Richie Mo’unga; the new ‘Big Stepper’ on the Rugby Scene

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Richie Mo'unga; the new 'Big Stepper' on the Rugby Scene
CHRISTCHURCH, NEW ZEALAND - APRIL 06: Richie Mo'unga of the Crusaders charges forward during the round 8 Super Rugby match between the Crusaders and Brumbies at Christchurch Stadium on April 06, 2019 in Christchurch, New Zealand. (Photo by Kai Schwoerer/Getty Images)

By comparison, Richie Mo’unga is the new ‘Big Stepper’ on the Rugby Scene, with displays in Super Rugby shading competitions like the Premiership (for one).

That is not to say that none of the current crop of first five-eighths in the game are not as adept at stepping. It is just so obvious when you watch Mo’unga play.

His Crusaders team played at home for the first time since the Terror Attacks in Christchurch. And after a patchy 40 minutes, the home team defeated the ACT Brumbies 36-14. The current Super Rugby champions were successful, with Richie Mo’unga showing many subtle skills – including an impressive side-step, and turn of pace.

Richie Mo’unga; the new ‘Big Stepper’ on the Rugby Scene

His obvious skill as a first five is clear to see. Visible in most outings for his franchise, a clear weapon that the player pulls out on attack – his strengths are with ball in hand, supporting his flat passes and cross-field kicks.

Those past displays have seen him become the most obvious choice to back-up Beauden Barrett; even establishing more consistent performances than Damian McKenzie. So between those three stars, who is the ‘big stepper?’

If you watch closely, it is Mo’unga. He shows the lightness on his feet, to step off either foot, change his pace and use the ‘goose step’ to go around players in close contact. Barrett, on the other hand, has the vision that he utilizes angles and a huge amount of acceleration, to get past players.

McKenzie is another with vision. He often runs onto the ball at pace, with a swerve that eludes defence. He can look like a Ping Pong ball, bouncing away from tacklers. Less of a step, more of movement in-and-away, to destroy the opposition.

Those are just three examples, and between them, it is Mo’unga who will hold the ‘big stepper’ title which he has been demonstrating since 2016/2017. Seen below, playing for the Canterbury Mitre10 Cup side, before his amazing breakout 2017 Crusaders season.

Who else compares? The list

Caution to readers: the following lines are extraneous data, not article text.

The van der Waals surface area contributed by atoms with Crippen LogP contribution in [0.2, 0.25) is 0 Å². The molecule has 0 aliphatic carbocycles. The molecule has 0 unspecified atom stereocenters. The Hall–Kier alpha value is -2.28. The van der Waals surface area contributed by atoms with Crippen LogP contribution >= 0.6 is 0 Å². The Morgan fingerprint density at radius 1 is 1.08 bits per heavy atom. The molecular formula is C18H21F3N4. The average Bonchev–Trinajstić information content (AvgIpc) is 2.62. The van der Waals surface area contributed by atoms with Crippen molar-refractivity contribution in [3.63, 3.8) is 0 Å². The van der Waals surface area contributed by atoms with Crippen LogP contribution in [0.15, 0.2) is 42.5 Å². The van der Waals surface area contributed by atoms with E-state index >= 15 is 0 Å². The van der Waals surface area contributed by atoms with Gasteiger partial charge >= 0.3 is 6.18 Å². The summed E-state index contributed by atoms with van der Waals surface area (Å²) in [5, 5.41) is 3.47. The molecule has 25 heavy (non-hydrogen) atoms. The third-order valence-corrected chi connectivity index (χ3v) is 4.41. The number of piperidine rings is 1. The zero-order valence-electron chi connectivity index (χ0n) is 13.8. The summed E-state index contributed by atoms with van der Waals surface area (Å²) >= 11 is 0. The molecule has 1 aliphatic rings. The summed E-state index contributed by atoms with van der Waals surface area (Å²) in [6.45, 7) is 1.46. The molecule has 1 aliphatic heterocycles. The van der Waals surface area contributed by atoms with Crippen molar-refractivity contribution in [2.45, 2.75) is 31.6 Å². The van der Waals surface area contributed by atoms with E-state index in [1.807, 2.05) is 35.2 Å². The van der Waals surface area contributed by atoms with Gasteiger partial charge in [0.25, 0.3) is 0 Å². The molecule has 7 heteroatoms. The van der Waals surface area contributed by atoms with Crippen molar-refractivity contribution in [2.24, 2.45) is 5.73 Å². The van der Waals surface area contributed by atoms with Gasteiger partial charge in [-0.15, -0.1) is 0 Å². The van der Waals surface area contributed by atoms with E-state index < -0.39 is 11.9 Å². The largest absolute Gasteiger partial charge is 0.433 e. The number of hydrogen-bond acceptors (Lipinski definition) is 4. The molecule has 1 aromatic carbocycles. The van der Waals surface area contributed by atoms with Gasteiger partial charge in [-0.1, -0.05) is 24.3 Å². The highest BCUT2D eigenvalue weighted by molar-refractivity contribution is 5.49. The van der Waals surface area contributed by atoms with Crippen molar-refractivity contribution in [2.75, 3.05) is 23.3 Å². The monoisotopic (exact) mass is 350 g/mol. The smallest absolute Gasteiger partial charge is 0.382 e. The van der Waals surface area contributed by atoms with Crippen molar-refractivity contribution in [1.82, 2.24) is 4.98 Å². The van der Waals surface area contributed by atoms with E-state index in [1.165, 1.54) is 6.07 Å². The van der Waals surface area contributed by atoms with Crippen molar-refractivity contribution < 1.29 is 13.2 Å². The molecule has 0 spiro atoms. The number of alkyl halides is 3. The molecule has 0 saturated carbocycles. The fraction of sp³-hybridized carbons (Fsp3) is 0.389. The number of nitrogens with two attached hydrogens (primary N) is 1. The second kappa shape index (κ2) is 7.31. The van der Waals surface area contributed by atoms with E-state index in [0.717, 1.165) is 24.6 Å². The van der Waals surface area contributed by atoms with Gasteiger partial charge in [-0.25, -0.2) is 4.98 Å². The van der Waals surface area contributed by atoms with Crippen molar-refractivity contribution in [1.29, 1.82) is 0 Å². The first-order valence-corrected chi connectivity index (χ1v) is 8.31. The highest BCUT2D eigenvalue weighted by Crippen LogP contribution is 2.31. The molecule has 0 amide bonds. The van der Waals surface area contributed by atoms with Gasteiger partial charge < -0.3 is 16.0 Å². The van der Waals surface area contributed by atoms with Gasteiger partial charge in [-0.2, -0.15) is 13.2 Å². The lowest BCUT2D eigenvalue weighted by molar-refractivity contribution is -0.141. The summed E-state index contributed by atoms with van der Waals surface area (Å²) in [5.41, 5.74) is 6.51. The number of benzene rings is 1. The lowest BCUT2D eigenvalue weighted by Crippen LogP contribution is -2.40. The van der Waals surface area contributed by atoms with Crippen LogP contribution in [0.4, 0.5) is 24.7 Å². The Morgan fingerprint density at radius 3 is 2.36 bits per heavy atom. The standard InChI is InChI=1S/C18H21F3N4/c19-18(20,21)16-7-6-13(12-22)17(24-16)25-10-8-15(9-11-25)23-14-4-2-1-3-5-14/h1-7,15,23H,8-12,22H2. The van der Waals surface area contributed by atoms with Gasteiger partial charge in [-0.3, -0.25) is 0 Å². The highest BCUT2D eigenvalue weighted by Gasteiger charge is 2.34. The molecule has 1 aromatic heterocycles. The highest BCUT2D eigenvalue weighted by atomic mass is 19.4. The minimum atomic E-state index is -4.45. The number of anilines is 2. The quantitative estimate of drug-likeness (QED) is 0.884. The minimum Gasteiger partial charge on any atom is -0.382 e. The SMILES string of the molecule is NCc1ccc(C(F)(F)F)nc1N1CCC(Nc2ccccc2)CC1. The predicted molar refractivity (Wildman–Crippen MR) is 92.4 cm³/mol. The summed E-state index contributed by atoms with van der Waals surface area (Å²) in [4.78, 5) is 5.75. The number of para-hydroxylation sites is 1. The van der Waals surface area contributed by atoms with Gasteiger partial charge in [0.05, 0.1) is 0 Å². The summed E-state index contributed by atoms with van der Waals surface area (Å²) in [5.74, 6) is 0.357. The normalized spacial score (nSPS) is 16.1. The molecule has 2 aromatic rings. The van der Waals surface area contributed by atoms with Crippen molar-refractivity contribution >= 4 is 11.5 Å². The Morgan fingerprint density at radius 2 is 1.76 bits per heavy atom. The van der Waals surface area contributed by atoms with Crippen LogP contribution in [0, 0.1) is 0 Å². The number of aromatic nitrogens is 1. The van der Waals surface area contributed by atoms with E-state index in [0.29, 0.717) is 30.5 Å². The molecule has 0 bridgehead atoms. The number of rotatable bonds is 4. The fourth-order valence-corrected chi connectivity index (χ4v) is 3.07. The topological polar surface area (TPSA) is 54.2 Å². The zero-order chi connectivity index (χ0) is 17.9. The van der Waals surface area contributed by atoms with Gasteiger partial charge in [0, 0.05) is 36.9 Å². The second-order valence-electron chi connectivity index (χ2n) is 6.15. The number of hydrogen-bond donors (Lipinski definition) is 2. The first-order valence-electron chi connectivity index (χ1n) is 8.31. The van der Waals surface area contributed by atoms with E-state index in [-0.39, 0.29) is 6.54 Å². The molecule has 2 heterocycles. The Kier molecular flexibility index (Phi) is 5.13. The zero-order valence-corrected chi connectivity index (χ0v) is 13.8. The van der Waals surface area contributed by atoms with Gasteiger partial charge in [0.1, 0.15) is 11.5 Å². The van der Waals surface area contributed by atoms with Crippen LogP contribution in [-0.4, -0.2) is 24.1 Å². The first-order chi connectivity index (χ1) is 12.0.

In a subjective comparison, Last Word on Rugby considers some other Super Rugby, Premiership, PRO14 and Top14 players. And this is where we invite readers feedback; comment below or join the conversation on Facebook and Twitter.

The current ‘big stepper’ comparisons:
  • Elton Jantjies (Lions/Springboks)
  • Quade Cooper (Rebels/former Wallaby)
  • Lima Sopoaga (Highlanders/Wasps/former All Black)
  • Nicolas Sanchez (Jaguares/Argentina)
  • Danny Cipriani (Gloucester/former England)
  • Marcus Smith (Harlequins)
  • Finn Russell (Racing 92/Scotland)
  • James O’Connor (Sale/former Wallaby)
  • Joey Carbery (Munster/Ireland)
  • Adam Hastings (Glasgow/Scotland)
  • Romain Ntamack (Toulouse/France)

Special mention: Semi Radradra, David Campese, Sinoti Sinoti (see below)

It is not to say that there are, or have been a number of tens who could not display that step. Often, the pivot is more prepared to set-up others, or make the high/positional kick. Still, some would point out many many more from the past, whose sheer ability to bedazzle the opposition are worthy of mention.

Past ‘big stepping’ first fives:

  • Dan Carter (Crusaders/All Blacks) *a player Richie Mo’unga idolized
  • Gareth Edwards (Wales/British and Irish Lions/Cardiff RFC)
  • Mark Ella (Wallabies/NSW)
  • Stephen Larkham (ACT Brumbies/Wallabies)
  • Barry John (Wales/B&I Lions)
  • Carlos Spencer (Blues/All Blacks)
As stated, this selection shows that even from the number ten position, many of the games very best, could also display their skillset. The best stepping players stand out from the crowd – and today, Richie Mo’unga is displaying all his ability for the Crusaders.

 

“Main photo credit”
Embed from Getty Images

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